Infection in the Hematopoietic Stem Cell Transplant Recipient

  • Lindsey Baden
  • Robert H. Rubin
Part of the Contemporary Hematology book series (CH)


Successful hematopoietic stem cell transplantation (HSCT) requires the accomplishment of several tasks: the application of a conditioning regimen that eliminates to the greatest possible extent the patient’ s malignant cell burden; the suppression of the patient’ s immunity in order to prevent rejection of the transplanted cells; and the creation of “space” for the donor cells within the bone marrow. A variety of conditioning regimens are being utilized, with irradiation and chemotherapy (most commonly, cyclophosphamide) being the mainstays of most conditioning regimens. In addition, nonmyeloablative chemotherapy regimens, without irradiation, are being explored as well. These may be supplemented with other chemotherapeutic agents, anti-T-cell antibodies to suppress recipient immunity, and a variety of cytokines and cytokine antagonists. From an infectious disease point of view, the possible consequences of the conditioning regimen are several: mucositis severe enough to affect nutrition and hydration, provide a portal of entry for bacteria and yeast to invade, and prevent the reliable absorption of medications; persistent pancytopenia; and impaired cell-mediated immunity, thus predisposing to viral-induced, especially cytomegalovirus (CMV) infection, as well as Epstein—Barr virus (EBV) posttransplant lymphoproliferative disease (1,2). The importance of granulocytopenia in the pathogenesis of significant infection in patients undergoing treatment for cancer was first defined by Bodey in 1966 (3) and confirmed many times since then. He reported that indidence of infection was 14% if the absolute neutrophil count (ANC) fell below 500/mm3, rising to 24–60% if it fell to less than 100/mm3. The longer the duration of the granulocytopenia and the more rapid the fall in the ANC, the greater the risk of infection. Granulocytopenia of more than 5 wk duration has an incidence of infection that approaches 100% (3–5).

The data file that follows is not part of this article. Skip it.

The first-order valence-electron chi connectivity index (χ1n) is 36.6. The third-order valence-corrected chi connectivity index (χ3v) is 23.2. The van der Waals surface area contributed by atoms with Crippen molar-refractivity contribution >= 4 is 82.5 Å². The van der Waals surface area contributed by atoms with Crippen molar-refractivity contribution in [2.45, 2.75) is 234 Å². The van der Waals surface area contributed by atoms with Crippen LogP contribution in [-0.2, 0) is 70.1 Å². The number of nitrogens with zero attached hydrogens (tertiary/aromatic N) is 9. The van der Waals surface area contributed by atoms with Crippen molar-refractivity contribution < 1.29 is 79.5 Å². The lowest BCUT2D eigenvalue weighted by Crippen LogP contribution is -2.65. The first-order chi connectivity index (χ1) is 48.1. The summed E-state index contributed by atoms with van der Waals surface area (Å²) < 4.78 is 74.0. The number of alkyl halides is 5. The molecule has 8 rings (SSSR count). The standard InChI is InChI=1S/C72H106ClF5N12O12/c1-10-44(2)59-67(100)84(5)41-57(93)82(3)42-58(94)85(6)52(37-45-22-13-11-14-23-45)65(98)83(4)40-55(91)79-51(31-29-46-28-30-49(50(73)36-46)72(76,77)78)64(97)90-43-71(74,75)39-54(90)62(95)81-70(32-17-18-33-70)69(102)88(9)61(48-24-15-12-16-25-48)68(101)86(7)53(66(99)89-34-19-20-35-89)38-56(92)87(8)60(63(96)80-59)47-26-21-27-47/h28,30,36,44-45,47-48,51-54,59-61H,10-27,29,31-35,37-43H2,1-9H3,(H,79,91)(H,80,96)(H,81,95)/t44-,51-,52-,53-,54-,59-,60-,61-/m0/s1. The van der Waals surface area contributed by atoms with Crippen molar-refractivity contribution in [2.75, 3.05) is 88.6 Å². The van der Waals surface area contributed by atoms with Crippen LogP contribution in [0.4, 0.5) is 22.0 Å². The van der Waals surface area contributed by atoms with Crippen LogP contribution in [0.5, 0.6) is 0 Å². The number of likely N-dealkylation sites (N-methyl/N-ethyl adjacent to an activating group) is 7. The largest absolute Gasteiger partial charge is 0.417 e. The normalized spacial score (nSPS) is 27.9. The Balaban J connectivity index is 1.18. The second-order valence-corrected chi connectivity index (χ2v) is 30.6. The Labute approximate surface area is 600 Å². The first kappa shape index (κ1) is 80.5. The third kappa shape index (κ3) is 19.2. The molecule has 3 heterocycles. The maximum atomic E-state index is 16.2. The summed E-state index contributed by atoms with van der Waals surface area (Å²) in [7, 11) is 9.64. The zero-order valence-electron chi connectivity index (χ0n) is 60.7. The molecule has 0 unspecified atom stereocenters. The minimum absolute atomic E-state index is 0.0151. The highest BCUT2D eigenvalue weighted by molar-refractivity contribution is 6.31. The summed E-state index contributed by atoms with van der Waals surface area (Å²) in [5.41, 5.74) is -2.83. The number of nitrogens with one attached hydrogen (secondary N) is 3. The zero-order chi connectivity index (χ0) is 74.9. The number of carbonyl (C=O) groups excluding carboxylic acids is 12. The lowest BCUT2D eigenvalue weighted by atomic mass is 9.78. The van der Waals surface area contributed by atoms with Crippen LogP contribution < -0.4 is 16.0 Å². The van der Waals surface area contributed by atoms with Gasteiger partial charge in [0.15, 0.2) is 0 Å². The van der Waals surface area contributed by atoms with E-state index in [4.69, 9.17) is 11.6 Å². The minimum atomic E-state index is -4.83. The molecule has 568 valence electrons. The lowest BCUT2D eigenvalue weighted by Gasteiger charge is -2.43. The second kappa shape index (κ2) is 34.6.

Respiratory Syncytial Virus Bloodstream Infection Invasive Aspergillosis Conditioning Regimen Allogeneic Hematopoietic Stem Cell Transplantation 
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Copyright information

© Springer Science+Business Media New York 2004

Authors and Affiliations

  • Lindsey Baden
  • Robert H. Rubin

There are no affiliations available

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